Netflix’s The Lincoln Lawyer series brings positive changes to TV for Mickey’s character by swapping his musical tastes from rap to jazz.
Netflix’s 2022 TV series, Lincoln’s lawyermakes a positive change from Michael Connelly’s 2007 book, The Brass Verdict, shifting Mickey’s musical tastes from rap to jazz. Based on the second novel in the popular book series, Lincoln’s lawyer follows criminal defense attorney Michael “Mickey” Haller Jr. (Manuel Garcia-Rulfo) as he revives his legal career while recovering from a painkiller addiction after a recent surfing accident. Before Mickey can fully recover, he must deal with the biggest case of his career, a high-profile double murder case.
Mickey is Mexican-American of Irish ancestry in the book and TV series, though Netflix Lincoln’s lawyer watch focuses more on his Latino heritage than the book, which emphasizes his Irish-American roots. Although Mickey comes from a very different background than his clients in the books, who are mostly young male drug dealers, he sympathizes with them and listens to rap music as a way to understand their lives. In the TV series, Mickey’s relationship with his father is his source of new knowledge and insight rather than rap music. Instead, it’s jazz music he listens to in his car working on cases.
The swap in Mickey’s musical genre preferences is a positive book to filter character change in Lincoln’s lawyer which eliminates racist undertones in the protagonist’s worldview and actions. In the book, Mickey views the world through a privileged, white, American male lens reminiscent of the era. While on the surface his interest in rap music may seem compassionate, it actually reflects the otherness of non-European peoples and cultures that was once common practice in the field of anthropology. It also nods to the problematic use of rap lyrics as evidence against black and Latino rappers and musicians in the courtroom, a practice that is still common.
Anthropology is rooted in colonialism. Historically, the discipline has focused on the study of the primitive “other”, placing whites, primarily males of European descent, as the normative self. Discipline practices have positioned Indigenous communities and people of color around the world as artifacts and sources of data rather than collaborators of knowledge with individual sovereignty. In Connelly’s books, and also alluded to in Matthew McConaughey’s 2011 film, Mickey uses rap music as an anthropological tool to understand the “other” he seeks to help, reflecting the racist roots of anthropology.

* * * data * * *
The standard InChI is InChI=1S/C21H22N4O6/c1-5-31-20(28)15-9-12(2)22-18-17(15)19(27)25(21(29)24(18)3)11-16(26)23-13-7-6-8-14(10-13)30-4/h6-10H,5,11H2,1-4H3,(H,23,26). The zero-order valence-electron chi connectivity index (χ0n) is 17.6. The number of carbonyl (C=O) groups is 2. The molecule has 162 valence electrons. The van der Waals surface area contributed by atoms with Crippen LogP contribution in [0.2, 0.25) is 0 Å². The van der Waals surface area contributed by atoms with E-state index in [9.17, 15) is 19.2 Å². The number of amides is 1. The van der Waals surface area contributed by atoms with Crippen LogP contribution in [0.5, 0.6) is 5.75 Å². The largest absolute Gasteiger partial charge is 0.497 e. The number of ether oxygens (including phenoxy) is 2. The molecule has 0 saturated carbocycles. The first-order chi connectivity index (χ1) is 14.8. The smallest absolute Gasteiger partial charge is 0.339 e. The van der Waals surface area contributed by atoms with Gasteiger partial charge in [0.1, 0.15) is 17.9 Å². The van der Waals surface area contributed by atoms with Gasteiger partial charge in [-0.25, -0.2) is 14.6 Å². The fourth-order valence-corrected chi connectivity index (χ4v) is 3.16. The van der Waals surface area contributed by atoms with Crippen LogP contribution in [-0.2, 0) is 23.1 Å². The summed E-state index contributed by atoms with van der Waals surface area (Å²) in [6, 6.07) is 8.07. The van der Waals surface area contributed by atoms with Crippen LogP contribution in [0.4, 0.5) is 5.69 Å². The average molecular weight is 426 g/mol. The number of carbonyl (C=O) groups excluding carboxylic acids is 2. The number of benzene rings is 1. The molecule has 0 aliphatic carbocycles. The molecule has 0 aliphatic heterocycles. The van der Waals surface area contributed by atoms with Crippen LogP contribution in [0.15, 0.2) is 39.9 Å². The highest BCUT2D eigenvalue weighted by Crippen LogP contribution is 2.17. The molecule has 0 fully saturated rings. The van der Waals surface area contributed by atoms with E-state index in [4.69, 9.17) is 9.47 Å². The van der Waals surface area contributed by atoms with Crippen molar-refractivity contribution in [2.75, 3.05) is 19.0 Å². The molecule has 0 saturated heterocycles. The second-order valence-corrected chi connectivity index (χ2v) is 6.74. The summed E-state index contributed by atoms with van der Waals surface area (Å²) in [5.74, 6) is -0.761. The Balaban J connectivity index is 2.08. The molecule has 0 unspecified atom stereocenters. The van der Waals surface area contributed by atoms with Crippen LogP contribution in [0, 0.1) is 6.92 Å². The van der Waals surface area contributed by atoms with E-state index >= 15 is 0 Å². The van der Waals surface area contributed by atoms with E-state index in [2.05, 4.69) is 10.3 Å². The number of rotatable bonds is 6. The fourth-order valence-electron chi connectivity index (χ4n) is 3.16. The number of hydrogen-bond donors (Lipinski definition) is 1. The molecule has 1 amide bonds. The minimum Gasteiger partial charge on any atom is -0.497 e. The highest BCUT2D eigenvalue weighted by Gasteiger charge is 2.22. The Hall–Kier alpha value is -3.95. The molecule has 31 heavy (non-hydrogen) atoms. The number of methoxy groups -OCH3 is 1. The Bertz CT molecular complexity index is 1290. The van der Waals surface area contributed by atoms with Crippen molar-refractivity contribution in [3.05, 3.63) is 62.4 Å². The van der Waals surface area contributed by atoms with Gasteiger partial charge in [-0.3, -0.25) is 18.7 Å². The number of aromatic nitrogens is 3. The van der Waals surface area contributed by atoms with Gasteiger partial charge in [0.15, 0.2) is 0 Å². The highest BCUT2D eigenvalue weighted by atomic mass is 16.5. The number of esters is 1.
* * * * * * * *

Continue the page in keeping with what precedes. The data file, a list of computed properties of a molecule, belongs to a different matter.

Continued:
Also, there is a history of lawyers submitting rap lyrics as proof of intent and motive by presenting the lyrics as literal confessions and autobiographies. By denying the musicians’ use of artistic license in creating these lyrics, prosecutors are saying that rapping is not art. This racist outlook dehumanizes blacks and Latinos, resulting in unfair court decisions and sentencing. As Connelly flips this narrative through Mickey using rap music in Lincoln’s lawyer books to defend blacks and Latinos rather than prosecute them, it still features racist undertones, including the white savior trope, which are eliminated in the Netflix adaptation.
In Lincoln’s lawyer TV series, Mickey listens to jazz because it connects him to his father and helps him focus. Rather than using jazz as an anthropological tool, Mickey values jazz as an art form, reflecting a sincere relationship with the genre that is not rooted in racism. In doing so, Netflix Lincoln’s lawyer changes the story’s main protagonist for the better and presents a more progressive and modern take on Michael Connelley’s popular legal thriller.
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